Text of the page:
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Wed
01
Jun

Great thing about my job: meeting interesting people

Several years ago, one of our nieces spent part of a day riding around with Life Mate Julie while she tracked down news. After a while she said “You have a great job; you get to get in everyone’s business and you get paid for it.”
Perhaps that’s how some people might see it, but one of the very best things about our business is the interesting people we get to meet. And, if we’re lucky, we get to know them well.
One of the first interesting and delightful people I met when I moved to Jasper was attorney Joe Tonahill.
Tonahill was a personal injury-trial attorney with quite the reputation for winning big sums of money for his clients. Most of his cases were of a personal injury nature.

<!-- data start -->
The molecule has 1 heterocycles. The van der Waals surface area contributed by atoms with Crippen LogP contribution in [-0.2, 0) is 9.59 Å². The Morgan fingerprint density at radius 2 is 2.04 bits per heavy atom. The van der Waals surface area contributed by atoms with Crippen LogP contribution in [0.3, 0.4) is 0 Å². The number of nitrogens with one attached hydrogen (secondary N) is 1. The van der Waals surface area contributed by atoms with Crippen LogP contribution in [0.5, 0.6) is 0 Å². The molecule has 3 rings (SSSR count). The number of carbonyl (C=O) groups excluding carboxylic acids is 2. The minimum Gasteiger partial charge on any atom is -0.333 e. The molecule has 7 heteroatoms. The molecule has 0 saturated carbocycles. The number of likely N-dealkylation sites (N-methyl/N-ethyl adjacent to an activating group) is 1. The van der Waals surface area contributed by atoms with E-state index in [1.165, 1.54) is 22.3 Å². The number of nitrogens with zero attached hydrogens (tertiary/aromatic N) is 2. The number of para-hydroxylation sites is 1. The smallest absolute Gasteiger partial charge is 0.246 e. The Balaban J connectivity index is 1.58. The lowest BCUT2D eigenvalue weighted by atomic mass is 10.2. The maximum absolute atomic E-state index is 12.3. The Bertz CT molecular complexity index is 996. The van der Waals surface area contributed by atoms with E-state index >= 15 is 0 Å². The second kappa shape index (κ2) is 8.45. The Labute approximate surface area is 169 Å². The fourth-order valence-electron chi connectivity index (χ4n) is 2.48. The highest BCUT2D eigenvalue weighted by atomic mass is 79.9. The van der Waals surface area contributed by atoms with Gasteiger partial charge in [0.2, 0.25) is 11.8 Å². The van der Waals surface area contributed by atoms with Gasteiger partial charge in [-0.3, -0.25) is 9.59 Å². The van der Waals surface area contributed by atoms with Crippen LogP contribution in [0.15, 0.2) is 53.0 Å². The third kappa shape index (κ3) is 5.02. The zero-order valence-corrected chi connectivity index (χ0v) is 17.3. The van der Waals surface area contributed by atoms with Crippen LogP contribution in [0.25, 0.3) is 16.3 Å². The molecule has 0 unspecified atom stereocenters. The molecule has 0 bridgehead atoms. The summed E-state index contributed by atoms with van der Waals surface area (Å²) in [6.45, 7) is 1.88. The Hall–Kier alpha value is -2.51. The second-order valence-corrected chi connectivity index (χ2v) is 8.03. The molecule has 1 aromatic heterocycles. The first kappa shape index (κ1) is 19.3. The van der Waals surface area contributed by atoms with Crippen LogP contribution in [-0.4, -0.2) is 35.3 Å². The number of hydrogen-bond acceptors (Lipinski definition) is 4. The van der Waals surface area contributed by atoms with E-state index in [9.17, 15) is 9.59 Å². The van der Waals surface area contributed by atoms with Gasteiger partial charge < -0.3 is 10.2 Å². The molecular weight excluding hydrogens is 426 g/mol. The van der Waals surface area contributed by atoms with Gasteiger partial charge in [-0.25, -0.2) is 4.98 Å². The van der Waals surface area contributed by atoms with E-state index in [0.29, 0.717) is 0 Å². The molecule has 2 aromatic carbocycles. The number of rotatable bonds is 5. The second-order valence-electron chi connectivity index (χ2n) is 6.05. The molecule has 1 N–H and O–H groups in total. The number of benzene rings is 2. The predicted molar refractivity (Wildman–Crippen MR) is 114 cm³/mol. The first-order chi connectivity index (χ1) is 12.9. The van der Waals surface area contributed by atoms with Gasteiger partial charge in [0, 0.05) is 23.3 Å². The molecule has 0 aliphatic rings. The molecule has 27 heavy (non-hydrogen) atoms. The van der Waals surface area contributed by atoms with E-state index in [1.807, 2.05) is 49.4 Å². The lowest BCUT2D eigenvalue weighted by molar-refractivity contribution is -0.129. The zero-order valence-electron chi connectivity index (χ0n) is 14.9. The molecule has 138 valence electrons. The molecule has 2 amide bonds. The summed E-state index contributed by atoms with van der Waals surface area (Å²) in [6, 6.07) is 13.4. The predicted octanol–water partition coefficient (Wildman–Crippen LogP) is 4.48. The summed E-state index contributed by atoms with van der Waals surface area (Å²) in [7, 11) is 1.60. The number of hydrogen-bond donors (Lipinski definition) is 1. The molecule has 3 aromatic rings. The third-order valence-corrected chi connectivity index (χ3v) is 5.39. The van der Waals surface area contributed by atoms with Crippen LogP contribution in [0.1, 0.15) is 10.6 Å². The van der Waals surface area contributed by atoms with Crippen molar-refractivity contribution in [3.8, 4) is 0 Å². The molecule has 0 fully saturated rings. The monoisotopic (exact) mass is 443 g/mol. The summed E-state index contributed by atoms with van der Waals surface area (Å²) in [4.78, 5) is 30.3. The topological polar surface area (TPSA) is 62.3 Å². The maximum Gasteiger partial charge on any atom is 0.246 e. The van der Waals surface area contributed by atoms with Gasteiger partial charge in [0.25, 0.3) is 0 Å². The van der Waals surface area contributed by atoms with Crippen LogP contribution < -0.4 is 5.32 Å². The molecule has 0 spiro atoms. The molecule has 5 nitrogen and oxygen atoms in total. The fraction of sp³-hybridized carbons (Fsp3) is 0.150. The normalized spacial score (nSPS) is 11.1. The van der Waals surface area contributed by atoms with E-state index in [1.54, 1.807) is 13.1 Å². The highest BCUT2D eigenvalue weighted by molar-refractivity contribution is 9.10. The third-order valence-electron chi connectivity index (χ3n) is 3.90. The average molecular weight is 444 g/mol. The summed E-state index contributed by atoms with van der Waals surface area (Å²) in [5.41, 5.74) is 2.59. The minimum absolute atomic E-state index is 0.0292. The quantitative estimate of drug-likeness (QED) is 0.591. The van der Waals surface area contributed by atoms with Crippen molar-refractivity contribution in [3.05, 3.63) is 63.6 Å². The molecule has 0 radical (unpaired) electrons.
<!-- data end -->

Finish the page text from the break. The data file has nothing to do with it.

Of course, I’d heard of him before we met. His time in the headlines had little to do with the majority of his cases. What got him the big headlines was a national trial.

Wed
01
Jun

Gary Mennerick

Gary Mennerick

Gary Wayne Mennerick, 57, of Fairfield, passed away Saturday, May 28, at his residence. Graveside services were held at 10 a.m. Wednesday, June 1, at Lake Chapel Cemetery. Gary was born August 22, 1958, in Dallas, to parents John Wayne and Ethel Carra Hancock Mennerick. He had been a resident of Fairfield over 15 years having moved from LaRue, Texas. He was employed as a heavy equipment operator with Zoch Construction. He and his wife, Sharon had been married since December 3, 2001.

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Wed
18
May

Alberta L. Harvey

Alberta Harvey